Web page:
Lawton Retirement Plan Consultants, LLC is a Milwaukee, Wisconsin-based independent, objective Registered Investment Adviser (RIA) providing investment advisory, fiduciary compliance, employee education, provider management and plan design services to 401(k) plan sponsors. The firm currently has contracts in place to provide consulting services on more than $400 million in plan assets. For more information, please contact Robert C. Lawton at (414) 828-4015 or or visit the firm’s website at: Lawton Retirement Plan Consultants, LLC is a Wisconsin Registered Investment Adviser.

Important Disclosures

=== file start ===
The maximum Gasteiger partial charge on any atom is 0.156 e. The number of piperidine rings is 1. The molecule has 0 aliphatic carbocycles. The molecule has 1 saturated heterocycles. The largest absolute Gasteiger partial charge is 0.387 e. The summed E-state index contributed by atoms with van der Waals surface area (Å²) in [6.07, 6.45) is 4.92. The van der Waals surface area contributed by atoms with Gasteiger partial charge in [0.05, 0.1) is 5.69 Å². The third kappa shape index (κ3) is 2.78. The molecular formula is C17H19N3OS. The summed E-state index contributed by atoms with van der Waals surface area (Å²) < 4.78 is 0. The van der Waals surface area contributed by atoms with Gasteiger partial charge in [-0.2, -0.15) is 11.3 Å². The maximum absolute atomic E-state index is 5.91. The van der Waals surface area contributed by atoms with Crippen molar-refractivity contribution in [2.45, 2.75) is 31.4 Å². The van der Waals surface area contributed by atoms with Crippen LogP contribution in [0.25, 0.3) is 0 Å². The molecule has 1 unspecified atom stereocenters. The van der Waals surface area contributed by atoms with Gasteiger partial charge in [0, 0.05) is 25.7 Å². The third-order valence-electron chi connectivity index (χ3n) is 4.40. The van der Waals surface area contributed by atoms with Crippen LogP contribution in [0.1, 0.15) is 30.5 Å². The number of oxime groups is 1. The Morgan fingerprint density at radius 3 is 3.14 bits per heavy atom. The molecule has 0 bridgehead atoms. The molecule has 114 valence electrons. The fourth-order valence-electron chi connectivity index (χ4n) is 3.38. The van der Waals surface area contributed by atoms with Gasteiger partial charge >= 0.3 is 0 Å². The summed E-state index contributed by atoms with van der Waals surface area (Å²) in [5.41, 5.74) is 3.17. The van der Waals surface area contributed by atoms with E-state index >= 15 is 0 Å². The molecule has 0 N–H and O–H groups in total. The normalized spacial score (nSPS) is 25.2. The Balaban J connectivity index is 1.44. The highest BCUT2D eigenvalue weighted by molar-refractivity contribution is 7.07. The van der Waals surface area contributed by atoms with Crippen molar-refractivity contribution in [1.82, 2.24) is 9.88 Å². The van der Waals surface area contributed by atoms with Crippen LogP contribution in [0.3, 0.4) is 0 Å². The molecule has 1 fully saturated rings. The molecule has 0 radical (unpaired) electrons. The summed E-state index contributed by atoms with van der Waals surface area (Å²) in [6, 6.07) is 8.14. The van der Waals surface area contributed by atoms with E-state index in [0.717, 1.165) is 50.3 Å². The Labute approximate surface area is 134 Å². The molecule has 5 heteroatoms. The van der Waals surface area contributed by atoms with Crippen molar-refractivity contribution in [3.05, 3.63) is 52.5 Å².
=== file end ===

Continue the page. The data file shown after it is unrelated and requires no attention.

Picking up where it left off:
This information was developed as a general guide to educate plan sponsors and is not intended as authoritative guidance, tax, legal or investment advice. Each plan has unique requirements and you should consult your attorney or tax adviser for guidance on your specific situation. In no way does Lawton Retirement Plan Consultants, LLC assure that, by using the information provided, plan sponsor will be in compliance with ERISA regulations. Investors should carefully consider investment objectives, risks, charges and expenses. The statements in this publication are the opinions and beliefs of the commentator expressed when the commentary was made and are not intended to represent that person’s opinions and beliefs at any other time. The commentary does not necessarily reflect the opinion of Lawton Retirement Plan Consultants, LLC and should not be construed as recommendations or investment advice. Lawton Retirement Plan Consultants, LLC offers no tax, legal or accounting advice, and any advice contained herein is not specific to any individual, entity or retirement plan, but rather general in nature and, therefore, should not be relied upon for specific investment situations. Lawton Retirement Plan Consultants, LLC is a Wisconsin Registered Investment Adviser and accepts clients outside of Wisconsin based upon applicable state registration regulations and the “de minimus” exception.